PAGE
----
A Look at Struggling NBA Franchises (Part 1)


Pistons GM Joe Dumars might want to start thinking about the future of his club and plan accordingly.Not every team has the ability to land a superstar, spend tons of money, or sit in a prime location that would attract free agents.

For this reason, certain clubs are forced to make decisions carefully and with great attention to purpose. These teams need a clear direction and to make moves that advance the franchise in that direction if they would like to be competitive on a regular basis. Some clubs have made headway with this task (Milwaukee has built a team-first offense and committed defense under Scott Skiles’ direction.

The Spurs continue to build inside-out with smart ball players, with a heavy emphasis on scouting and signing overseas talent.).

The following teams have not done this and are floating in the gray, shapeless purgatory of NBA non-factor-hood. What sort of mess have they gotten themselves into? What can be done? Read on to find out.

Detroit Pistons

Major Players: Joe Dumars (GM since 2000)

The Theory: Hang onto pieces of yesteryear’s success (Richard Hamilton, Tayshaun Prince, and Ben Wallace), who should keep them competitive, while adding pieces around them. You almost get the impression Dumars thinks he’s running the show in a similar fashion to the Spurs.

The Mess: As has been mentioned several times this summer, the team has way too many guys who play on the wing and need the ball in their hands to be effective on offense: Hamilton, Prince, Ben Gordon (terrible 5-year, $55 million signing last year), Will Bynum, Rodney Stuckey, and new signee Tracy McGrady. They terribly need a big who can score, which this summer’s drafting of Greg Monroe in no way addressed (even though what they needed didn’t really exist at that point in the first round, they should have at least picked up Derrick Caracter or Luke Harangody in the second), and second round pick-up Terrico White is a me-first SG who doesn’t pass. Last year’s addition of Charlie Villanueva (5-year, $35 million) looked like a bad contract from the start and even worse now that he’s played for a year of it. And their defense is terrible, particularly since they don’t have a true center who is willing to hustle and bang inside on that end of the floor.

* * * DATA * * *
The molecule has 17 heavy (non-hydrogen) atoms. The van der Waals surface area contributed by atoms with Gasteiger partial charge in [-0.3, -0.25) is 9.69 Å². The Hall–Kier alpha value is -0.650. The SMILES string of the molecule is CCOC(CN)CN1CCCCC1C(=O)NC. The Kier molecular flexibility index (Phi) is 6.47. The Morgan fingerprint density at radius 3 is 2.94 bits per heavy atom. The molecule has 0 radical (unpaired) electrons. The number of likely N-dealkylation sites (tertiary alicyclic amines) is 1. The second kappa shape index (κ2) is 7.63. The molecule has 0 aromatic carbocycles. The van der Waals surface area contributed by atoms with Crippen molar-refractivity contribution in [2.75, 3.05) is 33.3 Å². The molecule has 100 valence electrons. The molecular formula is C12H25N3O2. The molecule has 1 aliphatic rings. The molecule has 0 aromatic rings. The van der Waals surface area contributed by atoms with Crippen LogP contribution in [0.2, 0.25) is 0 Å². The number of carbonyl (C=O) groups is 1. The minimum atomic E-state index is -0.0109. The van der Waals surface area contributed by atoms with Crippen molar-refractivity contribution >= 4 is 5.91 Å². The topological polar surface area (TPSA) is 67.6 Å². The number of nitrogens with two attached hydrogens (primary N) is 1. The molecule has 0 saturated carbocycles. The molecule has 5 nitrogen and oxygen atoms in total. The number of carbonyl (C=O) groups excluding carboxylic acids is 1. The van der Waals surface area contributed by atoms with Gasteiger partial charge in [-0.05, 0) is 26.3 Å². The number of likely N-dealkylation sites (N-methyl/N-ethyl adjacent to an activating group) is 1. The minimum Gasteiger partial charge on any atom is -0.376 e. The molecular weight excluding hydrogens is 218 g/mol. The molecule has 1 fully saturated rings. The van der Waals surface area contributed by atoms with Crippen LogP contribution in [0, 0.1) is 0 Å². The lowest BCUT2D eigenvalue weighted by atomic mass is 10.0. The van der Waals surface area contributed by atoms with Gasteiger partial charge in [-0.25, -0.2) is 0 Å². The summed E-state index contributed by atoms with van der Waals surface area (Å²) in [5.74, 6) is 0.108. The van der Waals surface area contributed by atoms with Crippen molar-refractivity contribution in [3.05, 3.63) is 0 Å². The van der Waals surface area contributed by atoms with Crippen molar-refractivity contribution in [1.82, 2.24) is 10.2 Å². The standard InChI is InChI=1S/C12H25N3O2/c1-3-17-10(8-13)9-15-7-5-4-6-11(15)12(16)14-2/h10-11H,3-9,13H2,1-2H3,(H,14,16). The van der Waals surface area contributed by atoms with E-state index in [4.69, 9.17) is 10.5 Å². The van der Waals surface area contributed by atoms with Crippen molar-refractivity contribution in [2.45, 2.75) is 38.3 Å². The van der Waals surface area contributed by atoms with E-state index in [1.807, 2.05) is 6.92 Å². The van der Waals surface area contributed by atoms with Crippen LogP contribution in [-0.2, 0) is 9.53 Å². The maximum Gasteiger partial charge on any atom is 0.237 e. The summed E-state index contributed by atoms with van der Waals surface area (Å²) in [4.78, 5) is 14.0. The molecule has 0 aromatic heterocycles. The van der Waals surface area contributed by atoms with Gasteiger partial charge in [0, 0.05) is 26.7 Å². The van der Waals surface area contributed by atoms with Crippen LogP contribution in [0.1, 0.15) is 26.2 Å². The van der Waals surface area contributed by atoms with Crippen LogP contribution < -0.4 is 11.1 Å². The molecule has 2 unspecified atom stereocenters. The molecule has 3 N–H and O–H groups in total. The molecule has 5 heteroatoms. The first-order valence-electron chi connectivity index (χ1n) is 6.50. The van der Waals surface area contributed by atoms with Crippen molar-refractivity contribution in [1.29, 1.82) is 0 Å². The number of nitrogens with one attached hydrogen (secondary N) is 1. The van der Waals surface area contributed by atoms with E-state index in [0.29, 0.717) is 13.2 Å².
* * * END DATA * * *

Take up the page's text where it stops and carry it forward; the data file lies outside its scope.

Solution?: Thanks for your service Dumars, but you’ve gotta go. Detroit had that star-less team working in the mid-90’s, but they’re so nearly impossible to make work at that level, he won’t be able to do it again no matter how hard he tries. So the new GM needs to identify which young talent is worth using as future building blocks and start from there (notice I said building blocks, not centerpieces or untouchables). I’m looking at PF Jonas Jerebko, G Rodney Stuckey, PG Will Bynum, and F Jason Maxiell. Unfortunately the club is kinda stuck with big, bad contracts for a few years, but they should be able to trade Prince’s expiring contract for a true big who can play defense. The Pistons have to focus their next few drafts on players who clearly can bring it on the offensive or defensive side without being a giant slacker on the other (Greg Monroe was a bad pick at #7 for this club; he’s so-so on both offense and defense, and his big skill is passing out of the post…hmmm, not the pick you make for a rebuilding team). What type of players would I have targeted at that spot? Cole Aldrich (defensive center with offensive efficiency), Xavier Henry (3-point machine with great work ethic and attitude), or Patrick Patterson (PF who is much more ready at both ends than Monroe yet is equally unselfish). I’m also telling coach John Kuester that the future starts now, so the minutes for almost everyone else need to drop, although I’m pretty cool with Hamilton, Prince (until he’s traded), and Wallace being used as the wise leaders who show the young guys I want to build with how it’s done.

Golden State Warriors

Major Players: Don Nelson (coach since 2006), Larry Riley (GM since 2009), Chris Mullins (GM from 2004-2009)

The Theory: Golden State is doing some combination of building around young talent and for the run-and-gun. Supposedly their centerpiece is Monta Ellis. Or maybe Stephen Curry. Or is it both? David Lee is meant to bring stability to the inside.

The Mess: Nelson is terrible at developing young talent, yet they continue to stockpile youngsters and employ Nelson. Ellis demands the ball and is a nut, so he takes away valuable touches and leadership opportunities from Curry, who does everything the right way and clearly has the higher ceiling. They lost four of their top young talents this off-season by trading SF/PF Anthony Randolph and SG Kelenna Azubuike, and letting PF Anthony Tolliver and SG/SF Anthony Morrow sign elsewhere for a combined $6 million per year. Those four plus Curry plus C.J. Watson (signed to a 3-year, $10 million deal and traded to the Bulls for a second round pick) would have been a nice little nucleus of enjoyable youngsters that would have cost almost nothing.